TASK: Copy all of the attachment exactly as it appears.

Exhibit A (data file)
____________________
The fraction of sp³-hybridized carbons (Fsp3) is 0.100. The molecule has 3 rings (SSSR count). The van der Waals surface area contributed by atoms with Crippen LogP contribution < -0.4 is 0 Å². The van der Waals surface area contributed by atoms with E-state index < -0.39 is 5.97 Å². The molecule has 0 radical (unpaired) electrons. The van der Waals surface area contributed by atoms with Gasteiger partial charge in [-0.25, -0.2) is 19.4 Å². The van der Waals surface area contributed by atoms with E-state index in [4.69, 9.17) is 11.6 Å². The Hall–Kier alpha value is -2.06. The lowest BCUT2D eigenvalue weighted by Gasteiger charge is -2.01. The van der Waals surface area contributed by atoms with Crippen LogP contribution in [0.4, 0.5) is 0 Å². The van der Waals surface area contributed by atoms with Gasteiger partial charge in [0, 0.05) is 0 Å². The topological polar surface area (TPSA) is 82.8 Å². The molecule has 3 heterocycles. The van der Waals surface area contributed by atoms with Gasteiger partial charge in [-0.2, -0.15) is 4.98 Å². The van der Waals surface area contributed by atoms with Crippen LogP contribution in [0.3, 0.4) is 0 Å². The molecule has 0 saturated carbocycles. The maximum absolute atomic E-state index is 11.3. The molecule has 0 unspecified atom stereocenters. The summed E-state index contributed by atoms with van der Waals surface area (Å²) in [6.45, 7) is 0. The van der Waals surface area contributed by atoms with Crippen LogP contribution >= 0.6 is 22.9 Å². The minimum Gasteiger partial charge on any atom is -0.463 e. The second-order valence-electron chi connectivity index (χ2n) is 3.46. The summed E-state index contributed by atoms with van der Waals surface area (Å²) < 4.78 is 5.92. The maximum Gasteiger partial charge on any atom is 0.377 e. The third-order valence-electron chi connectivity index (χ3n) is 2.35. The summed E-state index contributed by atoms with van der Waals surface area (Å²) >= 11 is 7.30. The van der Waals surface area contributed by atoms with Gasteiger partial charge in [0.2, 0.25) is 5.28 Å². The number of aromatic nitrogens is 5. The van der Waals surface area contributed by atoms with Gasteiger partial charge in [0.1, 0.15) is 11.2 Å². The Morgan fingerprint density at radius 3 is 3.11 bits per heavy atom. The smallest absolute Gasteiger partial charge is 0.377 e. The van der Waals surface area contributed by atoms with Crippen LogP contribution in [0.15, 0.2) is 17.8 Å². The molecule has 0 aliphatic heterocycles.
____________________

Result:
The fraction of sp³-hybridized carbons (Fsp3) is 0.100. The molecule has 3 rings (SSSR count). The van der Waals surface area contributed by atoms with Crippen LogP contribution < -0.4 is 0 Å². The van der Waals surface area contributed by atoms with E-state index < -0.39 is 5.97 Å². The molecule has 0 radical (unpaired) electrons. The van der Waals surface area contributed by atoms with Gasteiger partial charge in [-0.25, -0.2) is 19.4 Å². The van der Waals surface area contributed by atoms with E-state index in [4.69, 9.17) is 11.6 Å². The Hall–Kier alpha value is -2.06. The lowest BCUT2D eigenvalue weighted by Gasteiger charge is -2.01. The van der Waals surface area contributed by atoms with Crippen LogP contribution in [0.4, 0.5) is 0 Å². The van der Waals surface area contributed by atoms with Gasteiger partial charge in [0, 0.05) is 0 Å². The topological polar surface area (TPSA) is 82.8 Å². The molecule has 3 heterocycles. The van der Waals surface area contributed by atoms with Gasteiger partial charge in [-0.2, -0.15) is 4.98 Å². The van der Waals surface area contributed by atoms with Crippen LogP contribution in [0.3, 0.4) is 0 Å². The molecule has 0 saturated carbocycles. The maximum absolute atomic E-state index is 11.3. The molecule has 0 unspecified atom stereocenters. The summed E-state index contributed by atoms with van der Waals surface area (Å²) in [6.45, 7) is 0. The van der Waals surface area contributed by atoms with Crippen LogP contribution >= 0.6 is 22.9 Å². The minimum Gasteiger partial charge on any atom is -0.463 e. The second-order valence-electron chi connectivity index (χ2n) is 3.46. The summed E-state index contributed by atoms with van der Waals surface area (Å²) < 4.78 is 5.92. The maximum Gasteiger partial charge on any atom is 0.377 e. The third-order valence-electron chi connectivity index (χ3n) is 2.35. The summed E-state index contributed by atoms with van der Waals surface area (Å²) >= 11 is 7.30. The van der Waals surface area contributed by atoms with Gasteiger partial charge in [0.2, 0.25) is 5.28 Å². The number of aromatic nitrogens is 5. The van der Waals surface area contributed by atoms with Gasteiger partial charge in [0.1, 0.15) is 11.2 Å². The Morgan fingerprint density at radius 3 is 3.11 bits per heavy atom. The smallest absolute Gasteiger partial charge is 0.377 e. The van der Waals surface area contributed by atoms with Crippen LogP contribution in [0.15, 0.2) is 17.8 Å². The molecule has 0 aliphatic heterocycles.